The New York Times:
WHEN a “brain fitness” course was introduced at her retirement community, Connie Cole was eager to sign up. After joining, she learned how to use an Apple iPad and work more complex tasks verbally and on paper.
“My father had dementia, so I’ll do anything I can,” said Ms. Cole, 86, a former elementary schoolteacher who also plays Sudoku puzzles every morning. “If I can give my kids anything, it’s to stay away from having it.”
Truth is, there is no known cure for dementia, or any evidence that exercising the brain in different ways can delay the onset of Alzheimer’s. But such classes still offer useful skills to older people and are seen as helpful by many experts in improving the overall health and quality of life for participants.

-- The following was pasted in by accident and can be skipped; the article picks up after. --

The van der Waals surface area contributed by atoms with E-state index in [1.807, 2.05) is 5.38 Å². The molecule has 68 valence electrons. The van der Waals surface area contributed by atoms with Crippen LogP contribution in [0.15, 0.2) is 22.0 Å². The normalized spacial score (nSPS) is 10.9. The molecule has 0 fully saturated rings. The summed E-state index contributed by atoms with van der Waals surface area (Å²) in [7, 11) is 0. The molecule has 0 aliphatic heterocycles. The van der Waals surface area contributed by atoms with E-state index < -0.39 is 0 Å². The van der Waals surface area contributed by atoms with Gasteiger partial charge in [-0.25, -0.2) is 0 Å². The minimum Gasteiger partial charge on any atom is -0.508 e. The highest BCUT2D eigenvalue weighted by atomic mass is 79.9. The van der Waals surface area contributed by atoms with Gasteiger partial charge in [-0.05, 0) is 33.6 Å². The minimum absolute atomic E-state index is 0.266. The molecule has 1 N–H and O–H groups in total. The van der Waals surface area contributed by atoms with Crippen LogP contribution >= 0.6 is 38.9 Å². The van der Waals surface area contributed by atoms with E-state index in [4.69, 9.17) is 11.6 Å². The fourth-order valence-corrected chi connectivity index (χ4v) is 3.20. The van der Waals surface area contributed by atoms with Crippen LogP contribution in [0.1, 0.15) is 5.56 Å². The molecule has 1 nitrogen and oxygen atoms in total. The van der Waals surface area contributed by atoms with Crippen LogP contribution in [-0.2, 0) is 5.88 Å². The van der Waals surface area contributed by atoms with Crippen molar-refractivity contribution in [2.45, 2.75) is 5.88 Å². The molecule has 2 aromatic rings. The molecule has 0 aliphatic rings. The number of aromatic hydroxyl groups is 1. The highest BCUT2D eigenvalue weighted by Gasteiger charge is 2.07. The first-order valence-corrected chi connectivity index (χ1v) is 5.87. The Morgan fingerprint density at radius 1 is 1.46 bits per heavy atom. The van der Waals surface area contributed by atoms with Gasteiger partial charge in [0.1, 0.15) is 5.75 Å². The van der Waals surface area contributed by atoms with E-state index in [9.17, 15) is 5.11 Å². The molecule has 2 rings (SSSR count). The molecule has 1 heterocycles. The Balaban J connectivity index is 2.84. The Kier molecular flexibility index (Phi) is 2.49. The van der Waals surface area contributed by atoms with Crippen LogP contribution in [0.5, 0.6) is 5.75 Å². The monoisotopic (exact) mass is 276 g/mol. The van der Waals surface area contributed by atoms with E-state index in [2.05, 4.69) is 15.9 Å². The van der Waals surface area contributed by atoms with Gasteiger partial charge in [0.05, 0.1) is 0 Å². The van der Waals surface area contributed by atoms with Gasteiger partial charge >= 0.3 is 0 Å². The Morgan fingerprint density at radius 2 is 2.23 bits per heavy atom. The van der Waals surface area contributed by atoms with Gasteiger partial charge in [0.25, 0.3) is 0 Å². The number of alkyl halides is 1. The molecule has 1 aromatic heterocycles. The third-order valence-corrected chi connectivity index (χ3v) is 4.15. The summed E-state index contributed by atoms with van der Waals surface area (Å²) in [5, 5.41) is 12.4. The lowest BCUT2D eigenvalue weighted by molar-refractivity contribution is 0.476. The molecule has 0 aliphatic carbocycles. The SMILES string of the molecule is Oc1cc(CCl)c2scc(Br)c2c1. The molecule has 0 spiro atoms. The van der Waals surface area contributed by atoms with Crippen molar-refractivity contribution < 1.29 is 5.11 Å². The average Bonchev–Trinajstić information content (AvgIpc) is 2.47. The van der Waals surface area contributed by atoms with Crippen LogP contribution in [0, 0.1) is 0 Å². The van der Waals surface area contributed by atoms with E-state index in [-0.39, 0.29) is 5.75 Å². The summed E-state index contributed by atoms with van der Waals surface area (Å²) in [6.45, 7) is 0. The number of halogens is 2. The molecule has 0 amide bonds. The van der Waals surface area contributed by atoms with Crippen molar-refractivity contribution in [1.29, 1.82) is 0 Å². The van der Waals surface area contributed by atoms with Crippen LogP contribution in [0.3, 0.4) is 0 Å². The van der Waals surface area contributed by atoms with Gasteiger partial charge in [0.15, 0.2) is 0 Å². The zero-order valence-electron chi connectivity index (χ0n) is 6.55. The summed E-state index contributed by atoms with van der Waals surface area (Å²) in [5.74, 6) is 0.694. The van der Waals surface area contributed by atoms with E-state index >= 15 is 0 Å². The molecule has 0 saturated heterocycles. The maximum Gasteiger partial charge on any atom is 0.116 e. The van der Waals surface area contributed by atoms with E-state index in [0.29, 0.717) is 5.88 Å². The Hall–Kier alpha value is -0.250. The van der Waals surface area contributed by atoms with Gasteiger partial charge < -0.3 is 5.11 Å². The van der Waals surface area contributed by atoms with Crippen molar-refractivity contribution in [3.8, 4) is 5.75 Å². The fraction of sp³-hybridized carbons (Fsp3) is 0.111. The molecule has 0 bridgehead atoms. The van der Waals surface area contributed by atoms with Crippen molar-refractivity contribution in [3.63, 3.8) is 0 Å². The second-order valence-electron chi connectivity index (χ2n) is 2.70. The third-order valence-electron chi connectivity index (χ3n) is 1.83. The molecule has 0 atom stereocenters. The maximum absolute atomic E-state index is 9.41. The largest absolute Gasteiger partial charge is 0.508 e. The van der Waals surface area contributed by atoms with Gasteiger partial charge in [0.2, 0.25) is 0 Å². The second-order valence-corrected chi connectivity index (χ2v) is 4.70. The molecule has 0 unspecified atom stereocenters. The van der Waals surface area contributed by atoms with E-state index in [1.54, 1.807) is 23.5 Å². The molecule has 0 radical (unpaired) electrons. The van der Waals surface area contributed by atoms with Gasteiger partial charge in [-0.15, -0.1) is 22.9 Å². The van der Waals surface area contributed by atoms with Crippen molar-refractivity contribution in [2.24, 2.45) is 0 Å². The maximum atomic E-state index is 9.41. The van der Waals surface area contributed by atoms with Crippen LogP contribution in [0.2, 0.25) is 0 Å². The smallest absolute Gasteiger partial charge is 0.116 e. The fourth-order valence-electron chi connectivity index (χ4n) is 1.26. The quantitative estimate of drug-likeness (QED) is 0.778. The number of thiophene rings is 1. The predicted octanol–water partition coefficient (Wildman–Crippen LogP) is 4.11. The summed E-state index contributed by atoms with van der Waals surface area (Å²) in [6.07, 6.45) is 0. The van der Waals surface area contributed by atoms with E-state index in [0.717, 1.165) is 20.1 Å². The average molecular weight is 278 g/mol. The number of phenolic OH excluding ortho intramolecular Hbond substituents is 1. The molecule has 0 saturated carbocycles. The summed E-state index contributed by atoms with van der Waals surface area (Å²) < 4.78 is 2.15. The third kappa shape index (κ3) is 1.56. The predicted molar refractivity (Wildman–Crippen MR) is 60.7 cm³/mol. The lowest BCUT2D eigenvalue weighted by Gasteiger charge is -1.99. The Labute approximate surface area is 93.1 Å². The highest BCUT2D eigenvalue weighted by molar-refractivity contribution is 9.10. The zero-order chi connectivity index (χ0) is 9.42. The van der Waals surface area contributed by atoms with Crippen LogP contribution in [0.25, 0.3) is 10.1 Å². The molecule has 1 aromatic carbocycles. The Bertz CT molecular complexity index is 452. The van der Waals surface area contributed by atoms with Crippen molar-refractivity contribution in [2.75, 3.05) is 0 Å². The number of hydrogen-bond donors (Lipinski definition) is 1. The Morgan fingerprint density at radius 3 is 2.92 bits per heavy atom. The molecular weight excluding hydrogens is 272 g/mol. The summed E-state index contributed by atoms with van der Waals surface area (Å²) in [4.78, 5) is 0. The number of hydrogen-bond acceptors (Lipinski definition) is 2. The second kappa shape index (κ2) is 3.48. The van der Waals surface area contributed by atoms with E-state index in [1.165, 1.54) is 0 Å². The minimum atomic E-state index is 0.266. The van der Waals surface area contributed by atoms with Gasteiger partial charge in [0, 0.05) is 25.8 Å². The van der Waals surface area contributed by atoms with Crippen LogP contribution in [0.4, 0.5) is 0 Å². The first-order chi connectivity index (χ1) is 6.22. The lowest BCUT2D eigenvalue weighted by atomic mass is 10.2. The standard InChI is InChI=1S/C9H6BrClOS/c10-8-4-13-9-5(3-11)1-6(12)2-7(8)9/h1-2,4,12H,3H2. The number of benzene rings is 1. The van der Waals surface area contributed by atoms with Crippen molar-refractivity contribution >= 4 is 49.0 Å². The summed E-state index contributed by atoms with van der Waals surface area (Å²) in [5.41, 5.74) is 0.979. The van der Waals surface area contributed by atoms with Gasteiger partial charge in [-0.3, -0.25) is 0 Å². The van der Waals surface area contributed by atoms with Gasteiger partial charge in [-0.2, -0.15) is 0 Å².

When playing brain games, you get better at playing games, said Laura Carstensen, founding director of the center. But there is no evidence that you will get smarter and fitter.
Still, new learning is helpful, she added, especially interacting rather than passively listening. One good exercise is learning to be a photographer, she said, which translates into better performance on spatial tests.
Read the whole story: The New York Times